Bond Market Catalysts Ahead
March 23, 2021
Bond yields: The bond market has been under consistent bearish pressure over the past 5 weeks despite deeply oversold conditions. During that time, 10-year bond yields impulsively broke through three consecutive resistance levels with the most recent break occurring at 1.62%-1.70%. The November 9 vaccine data initially pushed bond yields to 0.925%, giving us a first look at the developing bond bear market. At the time, we expected the bear market to unfold in a stair-step fashion, but rising expectations for increased fiscal stimulus changed the roadmap. The December fiscal stimulus package worth $900B resulted in January retail sales (control group) reaching a pre-pandemic record of +8.3%. The recent $1.9T fiscal package combined with an economic reopening (US still on track to reach herd immunity by the end of April) will likely produce some extremely punchy inflation readings this spring/summer. The Fed has been messaging that any inflation spike will likely prove transitory. That’s an easy statement to make given Covid base effects and a reaction function based on average inflation running above +2%. But market participants are charged with a more forward-looking mandate and have to price-in some probability of a more enduring reflation.
Wiggle: Quarter-end pension fund rebalancing should provide incremental support for bond prices into month-end. But intermediate-term positioning dynamics for bonds took a step back Friday when the Fed decided to let the Supplementary Leverage Ratio (SLR) relief expire on 3/31. Allowing SLR relief to expire means commercial banks with stretched balance sheets (too many deposits/too few loans) may need to slow the acceptance of customer deposits. Fewer deposits requires fewer assets as a balance sheet offset, which means reduced Treasury demand from some large commercial banks. Positioning dynamics always take a back seat to fundamental drivers, but the net set-up should help bond yields stabilize over the next few sessions. After 3/31, bond market supply/demand positioning dynamics will revert to becoming a net-headwind for prices. As for fundamental drivers, keep an eye on tomorrow’s release of March flash PMIs (consensus for manufacturing PMI is 59.4 and services at 60.1) and Friday’s release of core PCE for February (consensus at +0.1% month-over-month vs +0.3% in January).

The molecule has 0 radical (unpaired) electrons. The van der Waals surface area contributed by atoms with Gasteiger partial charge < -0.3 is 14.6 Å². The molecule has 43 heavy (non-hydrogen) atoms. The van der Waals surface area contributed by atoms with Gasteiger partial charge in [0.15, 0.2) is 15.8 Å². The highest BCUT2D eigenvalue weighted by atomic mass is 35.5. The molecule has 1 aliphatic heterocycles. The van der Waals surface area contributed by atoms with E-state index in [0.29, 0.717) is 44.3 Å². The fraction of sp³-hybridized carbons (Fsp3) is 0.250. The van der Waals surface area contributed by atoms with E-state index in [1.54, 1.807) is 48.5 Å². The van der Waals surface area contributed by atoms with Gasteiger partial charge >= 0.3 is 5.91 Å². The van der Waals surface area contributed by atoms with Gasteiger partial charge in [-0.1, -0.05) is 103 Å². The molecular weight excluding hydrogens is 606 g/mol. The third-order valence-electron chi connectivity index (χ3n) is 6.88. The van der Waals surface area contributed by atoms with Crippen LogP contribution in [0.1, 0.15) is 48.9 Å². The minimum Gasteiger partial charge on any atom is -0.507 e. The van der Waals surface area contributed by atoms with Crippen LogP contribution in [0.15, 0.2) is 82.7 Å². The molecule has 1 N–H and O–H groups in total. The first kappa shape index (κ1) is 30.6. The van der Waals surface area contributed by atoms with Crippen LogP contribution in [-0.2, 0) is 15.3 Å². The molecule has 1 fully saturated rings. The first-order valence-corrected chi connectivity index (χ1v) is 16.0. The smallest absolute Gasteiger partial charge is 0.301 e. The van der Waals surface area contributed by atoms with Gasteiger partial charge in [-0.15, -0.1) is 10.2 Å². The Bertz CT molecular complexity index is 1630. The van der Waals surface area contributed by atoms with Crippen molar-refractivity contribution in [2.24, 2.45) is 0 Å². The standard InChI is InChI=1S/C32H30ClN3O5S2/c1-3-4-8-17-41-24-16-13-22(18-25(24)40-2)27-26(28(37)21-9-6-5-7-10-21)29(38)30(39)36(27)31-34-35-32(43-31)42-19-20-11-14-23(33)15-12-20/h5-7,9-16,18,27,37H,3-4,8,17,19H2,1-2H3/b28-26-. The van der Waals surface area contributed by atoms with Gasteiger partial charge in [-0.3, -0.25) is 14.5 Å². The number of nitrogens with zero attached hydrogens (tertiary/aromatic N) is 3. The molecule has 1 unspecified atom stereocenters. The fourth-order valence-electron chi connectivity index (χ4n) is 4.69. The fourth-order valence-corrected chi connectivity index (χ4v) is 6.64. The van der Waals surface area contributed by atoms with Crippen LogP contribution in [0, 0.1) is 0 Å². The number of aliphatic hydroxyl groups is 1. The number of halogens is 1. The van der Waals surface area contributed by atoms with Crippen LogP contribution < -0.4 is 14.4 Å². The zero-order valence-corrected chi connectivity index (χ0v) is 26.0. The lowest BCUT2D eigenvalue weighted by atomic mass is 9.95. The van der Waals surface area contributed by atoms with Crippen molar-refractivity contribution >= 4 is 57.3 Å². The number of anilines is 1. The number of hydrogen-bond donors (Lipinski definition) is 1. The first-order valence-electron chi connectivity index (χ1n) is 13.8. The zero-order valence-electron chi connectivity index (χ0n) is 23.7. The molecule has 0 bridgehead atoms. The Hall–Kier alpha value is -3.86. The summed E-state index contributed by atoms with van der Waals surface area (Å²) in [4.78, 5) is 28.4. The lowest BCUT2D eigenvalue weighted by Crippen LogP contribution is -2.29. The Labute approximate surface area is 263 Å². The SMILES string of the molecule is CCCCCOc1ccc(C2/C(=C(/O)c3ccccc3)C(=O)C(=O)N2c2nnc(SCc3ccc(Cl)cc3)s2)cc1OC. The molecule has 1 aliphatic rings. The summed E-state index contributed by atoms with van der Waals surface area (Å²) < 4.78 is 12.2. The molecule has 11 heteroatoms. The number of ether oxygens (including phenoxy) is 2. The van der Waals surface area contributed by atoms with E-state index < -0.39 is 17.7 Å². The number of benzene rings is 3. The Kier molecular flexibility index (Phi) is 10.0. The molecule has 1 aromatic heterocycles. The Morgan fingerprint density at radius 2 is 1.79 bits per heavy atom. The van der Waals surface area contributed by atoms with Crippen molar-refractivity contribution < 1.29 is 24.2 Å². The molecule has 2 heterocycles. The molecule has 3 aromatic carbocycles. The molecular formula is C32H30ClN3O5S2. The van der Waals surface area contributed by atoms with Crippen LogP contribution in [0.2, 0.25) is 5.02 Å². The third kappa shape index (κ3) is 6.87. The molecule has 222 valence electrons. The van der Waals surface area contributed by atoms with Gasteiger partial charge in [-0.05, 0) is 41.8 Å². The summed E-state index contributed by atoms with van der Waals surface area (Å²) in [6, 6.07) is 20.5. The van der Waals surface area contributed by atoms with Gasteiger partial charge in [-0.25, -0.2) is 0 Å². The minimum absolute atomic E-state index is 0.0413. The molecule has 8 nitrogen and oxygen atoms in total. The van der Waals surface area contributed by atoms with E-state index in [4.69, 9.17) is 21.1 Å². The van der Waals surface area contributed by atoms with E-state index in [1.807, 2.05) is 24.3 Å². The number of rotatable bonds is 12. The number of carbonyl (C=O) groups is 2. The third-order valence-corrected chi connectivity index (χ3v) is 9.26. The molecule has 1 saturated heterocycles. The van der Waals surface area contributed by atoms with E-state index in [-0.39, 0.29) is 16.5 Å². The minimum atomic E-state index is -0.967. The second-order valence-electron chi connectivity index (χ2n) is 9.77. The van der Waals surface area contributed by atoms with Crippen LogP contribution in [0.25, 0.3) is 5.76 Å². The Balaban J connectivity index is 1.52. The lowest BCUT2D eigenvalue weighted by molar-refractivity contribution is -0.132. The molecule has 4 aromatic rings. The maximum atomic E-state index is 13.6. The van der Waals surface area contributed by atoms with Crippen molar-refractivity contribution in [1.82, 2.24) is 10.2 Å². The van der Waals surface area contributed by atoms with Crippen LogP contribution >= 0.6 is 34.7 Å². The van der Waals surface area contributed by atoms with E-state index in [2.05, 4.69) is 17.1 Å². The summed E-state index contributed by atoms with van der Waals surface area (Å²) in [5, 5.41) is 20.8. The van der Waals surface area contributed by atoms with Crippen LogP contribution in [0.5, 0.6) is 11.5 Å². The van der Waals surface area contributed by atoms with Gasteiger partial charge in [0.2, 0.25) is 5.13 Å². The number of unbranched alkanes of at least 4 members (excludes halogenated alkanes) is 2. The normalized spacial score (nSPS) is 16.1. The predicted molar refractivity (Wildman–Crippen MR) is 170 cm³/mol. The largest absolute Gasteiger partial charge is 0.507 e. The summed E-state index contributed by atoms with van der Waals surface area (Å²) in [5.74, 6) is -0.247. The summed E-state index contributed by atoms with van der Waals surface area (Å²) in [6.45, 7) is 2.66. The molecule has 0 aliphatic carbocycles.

Sectors/sub-industry: A near-term reprieve in the bond yield backup based on pension fund rebalancing or in-line/disappointing data would allow growth sectors to recover, while value sectors unwind from short-term overbought levels. Any pullback in value sectors to oversold levels should be viewed as an opportunity to add exposure. Financials remain our favorite value sector with regional banks as our preferred sub-industry.